Chemerin is a newly described adipokine that is highly expressed in adipose tissue and liver and effects adipocyte metabolism (223). In humans, its plasma levels have been shown to be associated with inflammation and various components of the Metabolic Syndrome such as BMI, triglycerides, and hypertension (151, 259), whereas no differences were observed between subjects who are nondiabetic and those who have type 2 diabetes (25). Studies in rodents that investigated the role of chemerin with regard to obesity and diabetes have revealed controversial data. In obese db/db mice, the expression in adipose tissue and serum levels of chemerin are reduced compared with lean controls (269), whereas its expression is higher adipose tissue of obese diabetic Psammomys obesus compared with lean normoglycemic P. obesus (25). Experimental data have shown that chemerin promotes proliferation and migration of endothelial cells (125). However, until till now the effects of chemerin on vascular SMCs have not been investigated, and future studies have to determine the impact of chemerin on cells of the vessel wall in relation to cardiovascular diseases.

Resistin was identified as adipokine in 2001 and shown to be increased in diet-induced and genetic forms of obesity in rodents (261) as well as in morbidly obese subjects compared with lean controls (235). In humans, resistin is expressed in and secreted by monocytes and macrophages in addition to adipocytes (140, 170). It promotes vascular SMC migration (120) and proliferation (33), induces monocyte-endothelial cell adhesion, and increases the expression of VCAM-1, ICAM-1, and MCP-1 in endothelial cells (286). Clinical studies have revealed that plasma resistin levels correlate with markers of inflammation and are predictive of coronary atherosclerosis in humans (218). Resistin may therefore represent a potential link between obesity and cardiovascular diseases.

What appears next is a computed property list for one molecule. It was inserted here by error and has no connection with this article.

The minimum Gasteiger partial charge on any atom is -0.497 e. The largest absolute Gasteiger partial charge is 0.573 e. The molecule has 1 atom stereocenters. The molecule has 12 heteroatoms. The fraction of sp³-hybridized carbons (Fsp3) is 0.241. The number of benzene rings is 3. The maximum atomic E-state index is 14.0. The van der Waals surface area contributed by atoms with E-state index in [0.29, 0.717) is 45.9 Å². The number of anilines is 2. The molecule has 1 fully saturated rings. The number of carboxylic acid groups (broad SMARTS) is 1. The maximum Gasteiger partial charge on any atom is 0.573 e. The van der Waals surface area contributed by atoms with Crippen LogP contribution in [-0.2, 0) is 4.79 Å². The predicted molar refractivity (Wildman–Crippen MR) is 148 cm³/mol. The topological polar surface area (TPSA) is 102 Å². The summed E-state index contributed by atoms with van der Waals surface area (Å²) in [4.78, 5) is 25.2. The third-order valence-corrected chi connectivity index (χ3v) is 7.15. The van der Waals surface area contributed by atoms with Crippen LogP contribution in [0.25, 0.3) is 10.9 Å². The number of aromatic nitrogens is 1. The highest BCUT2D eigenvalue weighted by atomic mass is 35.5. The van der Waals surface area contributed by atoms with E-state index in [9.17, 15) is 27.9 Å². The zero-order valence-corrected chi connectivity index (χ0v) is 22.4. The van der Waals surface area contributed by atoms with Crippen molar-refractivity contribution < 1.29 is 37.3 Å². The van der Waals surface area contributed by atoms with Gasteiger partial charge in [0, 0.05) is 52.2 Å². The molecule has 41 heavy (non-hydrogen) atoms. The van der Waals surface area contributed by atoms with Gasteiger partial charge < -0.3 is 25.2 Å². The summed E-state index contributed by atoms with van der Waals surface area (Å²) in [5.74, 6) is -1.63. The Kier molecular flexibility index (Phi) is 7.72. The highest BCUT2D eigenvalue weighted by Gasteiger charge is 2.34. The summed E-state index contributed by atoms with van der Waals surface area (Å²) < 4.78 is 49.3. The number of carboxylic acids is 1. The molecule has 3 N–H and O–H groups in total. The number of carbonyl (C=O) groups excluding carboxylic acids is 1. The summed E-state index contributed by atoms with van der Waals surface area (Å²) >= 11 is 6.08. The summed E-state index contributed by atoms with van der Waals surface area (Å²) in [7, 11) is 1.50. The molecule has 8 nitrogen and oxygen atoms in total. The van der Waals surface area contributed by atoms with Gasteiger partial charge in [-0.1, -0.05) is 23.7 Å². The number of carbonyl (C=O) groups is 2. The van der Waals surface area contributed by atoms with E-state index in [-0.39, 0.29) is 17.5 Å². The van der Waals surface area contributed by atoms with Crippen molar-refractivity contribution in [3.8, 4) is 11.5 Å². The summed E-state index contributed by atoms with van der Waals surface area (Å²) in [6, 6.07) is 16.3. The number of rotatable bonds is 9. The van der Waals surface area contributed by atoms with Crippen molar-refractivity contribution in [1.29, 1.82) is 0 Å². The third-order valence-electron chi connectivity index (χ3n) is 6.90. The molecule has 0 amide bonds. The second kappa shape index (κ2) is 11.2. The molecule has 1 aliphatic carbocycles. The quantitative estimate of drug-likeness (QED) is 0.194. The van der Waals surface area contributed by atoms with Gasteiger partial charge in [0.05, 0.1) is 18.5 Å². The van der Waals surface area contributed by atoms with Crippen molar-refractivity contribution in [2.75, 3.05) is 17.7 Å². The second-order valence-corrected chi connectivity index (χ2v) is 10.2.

Visfatin is an adipokine that was suggested to act as a proinflammatory since it induces cytokine production (185). In clinical studies it has been shown that visfatin expression was increased in plaques from patients with unstable carotid and coronary atherosclerosis (48). In addition, adipose tissue levels of visfatin were significantly higher in CAD patients relative to control subjects (42). Visfatin induces endothelial cell proliferation and migration, induces eNOS and iNOS, and has antiapoptotic effects in both vascular cell types (1, 161, 225, 284). These data indicate that visfatin may be implicated in the pathogenesis of atherosclerosis and cardiovascular disease (77). Further studies will be needed to clearly define the impact of visfatin in this context.

Vaspin, a serine protease inhibitor, was originally identified as an adipokine predominantly secreted from visceral adipose tissue in Otsuka Long-Evans Tokushima fatty, an animal model of obesity and type 2 diabetes (101). In humans, vaspin mRNA expression in adipose tissue is regulated in a fat depot-specific manner and is associated with parameters of obesity, insulin resistance, and glucose metabolism (135). Plasma levels of vaspin are associated with age, sex, BMI, and insulin resistance (44, 321, 325). Studies investigating an association between circulating vaspin and cardiovascular diseases reported controversial results. One study have reported an association between plasma level and artherosclerosis in women (44), whereas another study have found no association between vaspin concentration and parameters of atherosclerosis severity (11). However, the expression of vaspin has been described in vascular SMCs and foam cells in atherosclerotic lesions (257). In addition, antiapopotic effects of vaspin in endothelial cells have been reported (119). In vascular SMCs, vaspin have been shown to inhibit TNF-α-induced reactive oxygen species generation, NF-κB activation, and expression of ICAM-1, pointing toward a protective role of vaspin (208). Clearly, further investigations have to be conducted to clarify the impact of vaspin for cardiovascular disease.